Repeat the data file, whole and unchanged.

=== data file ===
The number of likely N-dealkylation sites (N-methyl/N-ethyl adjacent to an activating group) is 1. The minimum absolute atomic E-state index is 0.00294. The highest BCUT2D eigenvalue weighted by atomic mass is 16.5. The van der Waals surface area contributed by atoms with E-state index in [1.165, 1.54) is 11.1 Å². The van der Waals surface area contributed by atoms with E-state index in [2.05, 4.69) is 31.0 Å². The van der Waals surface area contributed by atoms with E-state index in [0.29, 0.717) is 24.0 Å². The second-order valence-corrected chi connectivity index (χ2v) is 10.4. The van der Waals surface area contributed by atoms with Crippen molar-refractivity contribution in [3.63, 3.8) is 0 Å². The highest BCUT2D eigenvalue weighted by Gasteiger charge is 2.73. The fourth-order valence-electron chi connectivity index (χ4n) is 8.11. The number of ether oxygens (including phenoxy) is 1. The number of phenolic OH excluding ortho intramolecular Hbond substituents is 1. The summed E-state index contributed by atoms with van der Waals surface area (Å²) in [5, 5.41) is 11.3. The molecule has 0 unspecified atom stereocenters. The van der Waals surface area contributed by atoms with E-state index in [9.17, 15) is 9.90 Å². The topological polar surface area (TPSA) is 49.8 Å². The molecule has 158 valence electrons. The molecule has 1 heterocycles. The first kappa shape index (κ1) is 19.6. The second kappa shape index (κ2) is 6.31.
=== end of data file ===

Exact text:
The number of likely N-dealkylation sites (N-methyl/N-ethyl adjacent to an activating group) is 1. The minimum absolute atomic E-state index is 0.00294. The highest BCUT2D eigenvalue weighted by atomic mass is 16.5. The van der Waals surface area contributed by atoms with E-state index in [1.165, 1.54) is 11.1 Å². The van der Waals surface area contributed by atoms with E-state index in [2.05, 4.69) is 31.0 Å². The van der Waals surface area contributed by atoms with E-state index in [0.29, 0.717) is 24.0 Å². The second-order valence-corrected chi connectivity index (χ2v) is 10.4. The van der Waals surface area contributed by atoms with Crippen molar-refractivity contribution in [3.63, 3.8) is 0 Å². The highest BCUT2D eigenvalue weighted by Gasteiger charge is 2.73. The fourth-order valence-electron chi connectivity index (χ4n) is 8.11. The number of ether oxygens (including phenoxy) is 1. The number of phenolic OH excluding ortho intramolecular Hbond substituents is 1. The summed E-state index contributed by atoms with van der Waals surface area (Å²) in [5, 5.41) is 11.3. The molecule has 0 unspecified atom stereocenters. The van der Waals surface area contributed by atoms with E-state index in [9.17, 15) is 9.90 Å². The topological polar surface area (TPSA) is 49.8 Å². The molecule has 158 valence electrons. The molecule has 1 heterocycles. The first kappa shape index (κ1) is 19.6. The second kappa shape index (κ2) is 6.31.